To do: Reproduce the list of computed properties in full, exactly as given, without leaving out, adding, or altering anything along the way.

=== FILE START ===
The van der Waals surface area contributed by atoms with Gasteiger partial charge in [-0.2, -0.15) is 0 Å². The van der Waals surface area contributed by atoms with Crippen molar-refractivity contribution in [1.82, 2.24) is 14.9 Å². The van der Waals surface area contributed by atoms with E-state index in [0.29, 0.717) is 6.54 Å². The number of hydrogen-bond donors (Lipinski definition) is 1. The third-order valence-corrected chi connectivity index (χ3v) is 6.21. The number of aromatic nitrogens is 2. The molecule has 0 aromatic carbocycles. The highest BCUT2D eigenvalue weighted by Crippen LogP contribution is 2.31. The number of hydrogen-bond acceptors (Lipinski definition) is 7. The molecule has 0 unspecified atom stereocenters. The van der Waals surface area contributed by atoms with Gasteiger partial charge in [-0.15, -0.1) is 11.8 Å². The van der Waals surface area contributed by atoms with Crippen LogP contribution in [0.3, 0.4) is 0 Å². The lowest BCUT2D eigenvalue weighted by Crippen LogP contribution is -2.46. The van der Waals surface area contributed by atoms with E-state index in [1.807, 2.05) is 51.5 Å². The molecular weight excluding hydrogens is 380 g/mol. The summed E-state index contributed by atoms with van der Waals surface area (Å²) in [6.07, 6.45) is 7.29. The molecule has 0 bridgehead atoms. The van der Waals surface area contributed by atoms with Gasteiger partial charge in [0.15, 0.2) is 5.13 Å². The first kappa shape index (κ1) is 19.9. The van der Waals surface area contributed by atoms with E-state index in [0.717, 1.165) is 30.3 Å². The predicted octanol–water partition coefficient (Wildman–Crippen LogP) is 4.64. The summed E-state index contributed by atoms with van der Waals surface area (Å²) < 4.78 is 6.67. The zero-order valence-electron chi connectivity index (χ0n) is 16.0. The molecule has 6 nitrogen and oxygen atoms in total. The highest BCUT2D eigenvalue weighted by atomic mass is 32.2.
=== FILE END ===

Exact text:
The van der Waals surface area contributed by atoms with Gasteiger partial charge in [-0.2, -0.15) is 0 Å². The van der Waals surface area contributed by atoms with Crippen molar-refractivity contribution in [1.82, 2.24) is 14.9 Å². The van der Waals surface area contributed by atoms with E-state index in [0.29, 0.717) is 6.54 Å². The number of hydrogen-bond donors (Lipinski definition) is 1. The third-order valence-corrected chi connectivity index (χ3v) is 6.21. The number of aromatic nitrogens is 2. The molecule has 0 aromatic carbocycles. The highest BCUT2D eigenvalue weighted by Crippen LogP contribution is 2.31. The number of hydrogen-bond acceptors (Lipinski definition) is 7. The molecule has 0 unspecified atom stereocenters. The van der Waals surface area contributed by atoms with Gasteiger partial charge in [-0.15, -0.1) is 11.8 Å². The van der Waals surface area contributed by atoms with Crippen LogP contribution in [0.3, 0.4) is 0 Å². The lowest BCUT2D eigenvalue weighted by Crippen LogP contribution is -2.46. The van der Waals surface area contributed by atoms with E-state index in [1.807, 2.05) is 51.5 Å². The molecular weight excluding hydrogens is 380 g/mol. The summed E-state index contributed by atoms with van der Waals surface area (Å²) in [6.07, 6.45) is 7.29. The molecule has 0 bridgehead atoms. The van der Waals surface area contributed by atoms with Gasteiger partial charge in [0.15, 0.2) is 5.13 Å². The first kappa shape index (κ1) is 19.9. The van der Waals surface area contributed by atoms with E-state index in [0.717, 1.165) is 30.3 Å². The predicted octanol–water partition coefficient (Wildman–Crippen LogP) is 4.64. The summed E-state index contributed by atoms with van der Waals surface area (Å²) < 4.78 is 6.67. The zero-order valence-electron chi connectivity index (χ0n) is 16.0. The molecule has 6 nitrogen and oxygen atoms in total. The highest BCUT2D eigenvalue weighted by atomic mass is 32.2.